• 2004 - Compass
    • Built on top of Lucene, the same services but in a more scalable manner, idea was to provide a distributed search solution.
  • 2010 - Elasticsearch
    • Distributed, RESTful search and analytical engine

Use cases

  • Security/log analytics
  • Marketing = Use this data to find things:
    • How people find our website?
    • Where they came from?
    • What device they are using?
    • What part of the world they are coming from?
  • Search = ES was built with idea of great search engine

Concepts

  • Near Real Time (NRT)
  • Cluster:
    • collection of our nodes
    • has a unique name
  • Node:
    • part of the cluster to store the data
    • has a unique name
  • Index:
    • a collection of similar documents
  • Type:
    • a category or a partition of your index
  • Document:
    • in JSON format
    • customer
    • event

Querying

  • Simple query:
    • get all accounts: GET bank/account/_search
    • get all accounts in state of CA:
      GET bank/account/_search
      {
        "query": {
            "match": {
                "state": "CA"
            }
        }
      }
      

      - multiple conditions:

      GET bank/account/_search
      {
        "query": {
            "bool": {
                "state": "CA"
            }
        }
      }
      
    • boost: 3 = three times more important than state
    • _score: How ES identifies the relevance of a document based on your search query

Bulk loading data into Elasticsearch

_bulk: The endpoint for bulk api, this is where we send request to when we want to bulk load data. it expects new-line delimited JSON data (including a new-line at the very end, which is important, otherwise we’ll get errors). It allows us to Index, Create, Delete, Update. When using this we need to make sure we are using --data-binary flag from the curl command.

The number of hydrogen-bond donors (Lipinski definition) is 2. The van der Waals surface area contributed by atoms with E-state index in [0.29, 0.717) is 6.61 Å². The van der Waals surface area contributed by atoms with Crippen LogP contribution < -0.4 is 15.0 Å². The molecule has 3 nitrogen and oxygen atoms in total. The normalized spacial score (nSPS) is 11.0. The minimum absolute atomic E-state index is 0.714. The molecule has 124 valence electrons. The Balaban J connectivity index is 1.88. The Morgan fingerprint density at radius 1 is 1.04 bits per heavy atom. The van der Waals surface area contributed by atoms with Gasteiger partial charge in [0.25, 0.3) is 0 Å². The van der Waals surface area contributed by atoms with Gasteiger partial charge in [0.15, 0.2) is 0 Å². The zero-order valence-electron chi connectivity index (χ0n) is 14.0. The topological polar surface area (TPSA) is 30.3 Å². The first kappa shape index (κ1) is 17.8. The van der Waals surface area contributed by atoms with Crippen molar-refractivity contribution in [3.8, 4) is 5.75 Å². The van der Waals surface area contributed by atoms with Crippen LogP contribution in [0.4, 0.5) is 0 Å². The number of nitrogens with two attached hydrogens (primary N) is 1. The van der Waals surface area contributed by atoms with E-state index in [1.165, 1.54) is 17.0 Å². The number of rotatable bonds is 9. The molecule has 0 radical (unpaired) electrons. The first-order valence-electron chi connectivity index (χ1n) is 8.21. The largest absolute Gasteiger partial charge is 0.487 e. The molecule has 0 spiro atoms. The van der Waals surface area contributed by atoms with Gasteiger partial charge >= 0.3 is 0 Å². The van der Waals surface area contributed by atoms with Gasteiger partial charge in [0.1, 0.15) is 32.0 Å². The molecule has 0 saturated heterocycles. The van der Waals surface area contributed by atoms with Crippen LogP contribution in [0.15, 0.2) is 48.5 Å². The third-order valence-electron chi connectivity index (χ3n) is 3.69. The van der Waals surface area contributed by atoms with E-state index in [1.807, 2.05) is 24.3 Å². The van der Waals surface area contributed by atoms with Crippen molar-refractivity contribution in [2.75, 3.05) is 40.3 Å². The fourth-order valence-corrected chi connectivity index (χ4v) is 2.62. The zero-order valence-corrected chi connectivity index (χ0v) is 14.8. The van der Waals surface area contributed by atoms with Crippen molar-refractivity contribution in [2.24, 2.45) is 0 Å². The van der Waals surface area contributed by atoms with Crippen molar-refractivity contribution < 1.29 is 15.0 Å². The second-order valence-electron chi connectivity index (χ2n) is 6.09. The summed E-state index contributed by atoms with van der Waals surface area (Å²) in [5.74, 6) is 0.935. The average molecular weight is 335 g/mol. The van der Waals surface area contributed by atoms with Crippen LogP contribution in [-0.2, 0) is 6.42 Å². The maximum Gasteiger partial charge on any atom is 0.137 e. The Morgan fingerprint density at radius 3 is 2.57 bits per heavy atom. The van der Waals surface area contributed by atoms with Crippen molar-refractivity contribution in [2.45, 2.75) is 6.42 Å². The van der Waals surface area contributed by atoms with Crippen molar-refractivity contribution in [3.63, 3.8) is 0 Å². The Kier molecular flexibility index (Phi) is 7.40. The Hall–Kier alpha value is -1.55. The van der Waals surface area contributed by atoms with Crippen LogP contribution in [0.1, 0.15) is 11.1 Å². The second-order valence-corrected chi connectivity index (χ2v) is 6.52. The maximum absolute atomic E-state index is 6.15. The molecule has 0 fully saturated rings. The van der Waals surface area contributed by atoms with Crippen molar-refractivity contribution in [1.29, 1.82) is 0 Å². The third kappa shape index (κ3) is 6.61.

• /_bulk
  • new-line JSON
  • Index, Create, Delete, Update
  • –data-binary

How to bulk load data

  • Create a file that has some data in it:
{ "index" : { "_index" : "indexName", "_type" : "typeName", "_id": "1" }}
{"title":"Web Developer II","author":"Chrysler Clerk","content":"Lorem ipsum dolor sit amet, consectetuer adipiscing elit. Proin risus. Praesent lectus.","publishedDate":"2018-02-03T17:51:14Z"}
  • Load the data into Elasticsearch using curl:
curl -s -H "Content-Type: application/x-ndjson" -XPOST localhost:9200/_bulk --data-binary "@reqs"; echo

GraphQL

Recently I have been working on a node stack project as a full stack JavaScript developer, it’s a great experience because I’m working with talented developers. We use TypeScript on both backend and frontend which is great because I’m coming from a .NET background and couldn’t be happier; Well we have types for our JS code :) But sometimes TypeScript drives me crazy for example when working with existing React libraries there are no type declarations and a lot of TypeScript’s benefits disappear so we have to write our own .d.ts file but it is worth it :) On the backend we use GraphQL for our APIs, so in this post, I explain my observation about this technology.